Asia Open: A Busy Week As The Fed Goes Dark

US stocks are beginning the week on the back foot, with a decline of over 5% from the record highs seen at the end of last month. Much hangs on big-tech earnings reports, scheduled to hit the ticker tape over the next few days, and are now under intense scrutiny after signs of fissures appeared in the mega-cap construct.

Macro watchers have an important week ahead as they navigate through a series of significant releases from the US alongside the subtleties of a Bank of Japan (BoJ) meeting.

The initial estimate of Q1 GDP from the world's largest economy is on the horizon, with consensus expectations suggesting an expansion of 2.7% last quarter.

It goes without saying that this figure contradicts the Federal Reserve's efforts to engineer a slowdown, aiming for a more "sustainable" pace of growth.

While a 2.7% growth rate would represent a notable slowdown compared to the latter part of 2023, it hardly suggests an economy ready to buckle.

As recession banter fades into the background, the focus of the week shifts to the realease of personal income and spending figures for March, along with the month’s PCE price data, scheduled for Friday. Investors anticipate that these data points will likely reinforce the notion that the disinflation process isn’t progressing in a manner conducive to near-term rate cuts.

The headline PCE data covering March will be in the calculus by the time it’s unveiled, courtesy of the previous day’s report. However, the personal spending release still has market-moving potential. Specifically, traders will look to the PCE-derived “supercore” inflation measure to refine expectations for the May FOMC meeting, where anything cooler would come as a welcome surprise and likely be greeted with enthusiasm on Wall Street.

As the Federal Reserve enters a self-imposed communications blackout ahead of the next policy gathering, many in the market see this as a welcome relief from the constant barrage of hawkish rhetoric.

Macroeconomic forecasters, including the Federal Reserve, are currently placing greater emphasis on data dependency than usual. Given the elevated levels of economic and financial uncertainty, they are closely scrutinizing each day's data releases to shape their perspectives on the Federal Reserve's policies, inflation trends, and consumer behaviour. However, relying heavily on real-time data can introduce a challenge: the risk of succumbing to recency bias, where recent events disproportionately influence forecasting.

Extrapolating first-quarter strength into subsequent quarters is seldom a sure bet. Historical data reveals that a single quarter of robust consumer spending growth often fails to predict the growth rate in the following quarter. For instance, last year witnessed a scorching 3.8% annualized rate of real consumer spending in the first quarter, only to plummet to a lacklustre 0.8% rate in the second quarter.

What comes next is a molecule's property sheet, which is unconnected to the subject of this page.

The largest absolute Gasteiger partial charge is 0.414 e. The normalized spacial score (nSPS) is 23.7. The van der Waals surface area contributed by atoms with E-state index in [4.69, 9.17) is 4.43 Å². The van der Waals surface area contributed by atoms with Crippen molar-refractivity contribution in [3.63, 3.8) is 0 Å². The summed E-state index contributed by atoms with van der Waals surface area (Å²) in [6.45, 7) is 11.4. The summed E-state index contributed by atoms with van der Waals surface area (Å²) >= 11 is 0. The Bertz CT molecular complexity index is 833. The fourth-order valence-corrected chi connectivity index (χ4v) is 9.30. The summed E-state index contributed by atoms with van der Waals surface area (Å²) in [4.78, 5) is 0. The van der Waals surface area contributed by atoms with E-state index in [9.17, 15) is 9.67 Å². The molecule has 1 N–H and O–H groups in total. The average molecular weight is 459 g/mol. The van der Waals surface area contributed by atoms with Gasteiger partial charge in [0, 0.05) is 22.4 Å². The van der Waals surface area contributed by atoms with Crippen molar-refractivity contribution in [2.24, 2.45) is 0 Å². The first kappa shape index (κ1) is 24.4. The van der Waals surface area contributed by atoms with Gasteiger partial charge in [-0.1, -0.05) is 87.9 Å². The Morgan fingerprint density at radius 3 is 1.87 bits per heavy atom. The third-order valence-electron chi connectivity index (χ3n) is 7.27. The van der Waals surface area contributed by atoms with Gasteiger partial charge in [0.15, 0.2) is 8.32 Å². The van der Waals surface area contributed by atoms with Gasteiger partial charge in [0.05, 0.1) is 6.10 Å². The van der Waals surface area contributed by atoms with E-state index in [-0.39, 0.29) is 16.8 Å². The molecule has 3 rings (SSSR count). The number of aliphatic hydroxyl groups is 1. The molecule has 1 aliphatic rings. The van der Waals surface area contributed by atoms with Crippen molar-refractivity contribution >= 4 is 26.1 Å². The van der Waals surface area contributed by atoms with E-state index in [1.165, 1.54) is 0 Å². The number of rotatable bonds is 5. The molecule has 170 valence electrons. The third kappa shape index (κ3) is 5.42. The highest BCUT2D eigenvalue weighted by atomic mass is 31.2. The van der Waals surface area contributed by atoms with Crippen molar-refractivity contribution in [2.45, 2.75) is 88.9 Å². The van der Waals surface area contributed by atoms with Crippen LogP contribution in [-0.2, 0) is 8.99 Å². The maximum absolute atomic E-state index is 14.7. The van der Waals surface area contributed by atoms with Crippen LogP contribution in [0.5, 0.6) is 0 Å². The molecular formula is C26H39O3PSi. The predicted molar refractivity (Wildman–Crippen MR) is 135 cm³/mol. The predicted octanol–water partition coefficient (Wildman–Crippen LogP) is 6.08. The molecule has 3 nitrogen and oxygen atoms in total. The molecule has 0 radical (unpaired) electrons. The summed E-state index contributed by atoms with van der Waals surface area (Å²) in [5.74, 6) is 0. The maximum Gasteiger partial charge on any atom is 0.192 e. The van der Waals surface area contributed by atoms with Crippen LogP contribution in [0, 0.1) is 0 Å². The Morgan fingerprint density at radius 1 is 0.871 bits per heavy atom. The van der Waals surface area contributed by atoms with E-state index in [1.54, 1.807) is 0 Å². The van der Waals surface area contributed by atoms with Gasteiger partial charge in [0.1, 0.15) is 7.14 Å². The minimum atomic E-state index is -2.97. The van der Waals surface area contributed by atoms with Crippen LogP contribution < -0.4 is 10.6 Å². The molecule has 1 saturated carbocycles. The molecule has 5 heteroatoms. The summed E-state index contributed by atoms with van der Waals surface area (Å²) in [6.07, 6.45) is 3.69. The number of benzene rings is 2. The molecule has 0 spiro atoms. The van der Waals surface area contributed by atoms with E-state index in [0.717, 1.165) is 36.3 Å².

Following one of the most challenging weeks in the market this year, investors are seeking a rebound, but the road ahead looks daunting. Recent hawkish remarks from the Federal Reserve, escalating tensions in the Middle East, and a continued decline in tech stocks are all contributing to the challenging environment.

The hawkish tone from Fed officials has injected uncertainty into the market, with investors grappling with the prospect of higher interest rates. Additionally, geopolitical tensions in the Middle East are adding to the sense of unease as concerns about potential disruptions to global markets linger.

Meanwhile, weakness in the tech sector, which has been a driving force behind market gains in recent years, is weighing heavily on sentiment. The sector's struggles reflect broader concerns about valuations and regulatory risks.

In this environment, investors will need to tread carefully and remain both data and headline-vigilant as they navigate the complexities of the current market landscape.


All eyes are on Asia's most traded currency pair as USDJPY hovers near 34-year peaks, nearing 155.00 market. Investors are closely watching to see if Japanese authorities will follow through on recent warnings against the yen's depreciation with intervention.

Thus far, Tokyo's response has been limited to verbal warnings, which the market thinks rigs hallow. Bank of Japan Governor Kazuo Ueda indicated during a speech in Washington on Friday that the central bank would "very likely" raise interest rates if underlying inflation continued to rise.

Meanwhile, along the ringing hallow lines, the latest positioning data from U.S. futures markets revealed that hedge funds and speculators increased their aggregate net short yen position in the latest week, reaching a new 17-year high. This suggests growing sentiment favouring further yen depreciation in the near term.


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